Alpine vehicle restrictions take effect
By Steve Arstad
Alpine vehicle restrictions are now in effect in the Thompson and Okanagan regions. The new regulations are meant to promote sustainable vehicle use at higher elevations.
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April 15, 2015 - 7:27 PM
THOMPSON-OKANAGAN - Hefty fines await users of off-road vehicles who veer off existing roads and trails when operating at high elevation.
ATV and off-road vehicle riders who damage an ecosystem on Crown land can now face fines of up to $100,000, one year in jail, or both.
The Ministry of Forests, Lands and Natural Resource Operations announced new alpine vehicle restrictions for all motor vehicles (except snowmobiles) operating above 1,700 metres today, April 15.
The restrictions apply to the Thompson- Okanagan regions and have been implemented to protect unique ecological environments that provide summer and spring habitat to grizzly bear, mule deer, mountain goats and sheep. The new regulations are meant to promote sustainable trail riding practices.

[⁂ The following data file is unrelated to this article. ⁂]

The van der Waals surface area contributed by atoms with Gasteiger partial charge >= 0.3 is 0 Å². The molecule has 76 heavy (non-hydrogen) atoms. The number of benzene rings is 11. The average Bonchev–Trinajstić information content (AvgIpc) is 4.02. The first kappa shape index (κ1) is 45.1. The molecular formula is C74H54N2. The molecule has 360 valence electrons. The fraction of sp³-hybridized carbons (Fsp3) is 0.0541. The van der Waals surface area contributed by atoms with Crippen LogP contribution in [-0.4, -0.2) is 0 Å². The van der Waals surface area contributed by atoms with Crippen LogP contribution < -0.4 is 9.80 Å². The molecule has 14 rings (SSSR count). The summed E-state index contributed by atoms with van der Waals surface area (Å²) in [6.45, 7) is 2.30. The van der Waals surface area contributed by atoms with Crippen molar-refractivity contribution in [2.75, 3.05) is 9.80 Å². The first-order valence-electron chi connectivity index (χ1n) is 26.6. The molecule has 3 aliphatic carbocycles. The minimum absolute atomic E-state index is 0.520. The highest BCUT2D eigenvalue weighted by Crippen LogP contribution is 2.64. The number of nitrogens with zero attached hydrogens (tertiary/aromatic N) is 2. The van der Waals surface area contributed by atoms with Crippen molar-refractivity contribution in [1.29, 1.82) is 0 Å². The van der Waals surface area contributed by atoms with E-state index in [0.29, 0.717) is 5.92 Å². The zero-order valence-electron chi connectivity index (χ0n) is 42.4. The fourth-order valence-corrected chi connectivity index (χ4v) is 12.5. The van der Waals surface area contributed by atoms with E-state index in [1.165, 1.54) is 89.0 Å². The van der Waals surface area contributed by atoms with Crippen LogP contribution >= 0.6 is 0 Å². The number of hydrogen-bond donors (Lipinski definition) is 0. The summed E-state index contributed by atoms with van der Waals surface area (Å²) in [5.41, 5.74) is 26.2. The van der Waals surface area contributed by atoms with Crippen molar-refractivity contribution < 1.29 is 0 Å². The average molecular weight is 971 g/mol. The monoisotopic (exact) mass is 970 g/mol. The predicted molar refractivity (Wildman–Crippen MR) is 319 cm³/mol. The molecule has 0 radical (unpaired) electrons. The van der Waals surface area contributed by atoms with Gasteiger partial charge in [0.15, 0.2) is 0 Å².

An existing road or trail is defined as a road or trail with a paved surface, a cross-country or downhill ski route marked in a ski area, roads used for logging or mining, roads used to access fences, power lines wind or communications towers, or a trail on which there is no vegetation except on a strip that can be straddled by a four-wheel vehicle.
Alpine vehicle closures specific to the Lillooet area, where all motor vehicle operation is prohibited above 1,920 metres, include the China Head Mountain, Nine Mile Ridge, Red and French Mountain and Hogback Mountain areas.
For more information, see: http://www.env.gov.bc.ca/fw/wildlife/hunting/regulations/
To contact the reporter for this story, email Steve Arstad at firstname.lastname@example.org or call 250-488-3065. To contact the editor, email email@example.com or call 250-718-2724.
News from © InfoTel News Ltd, 2015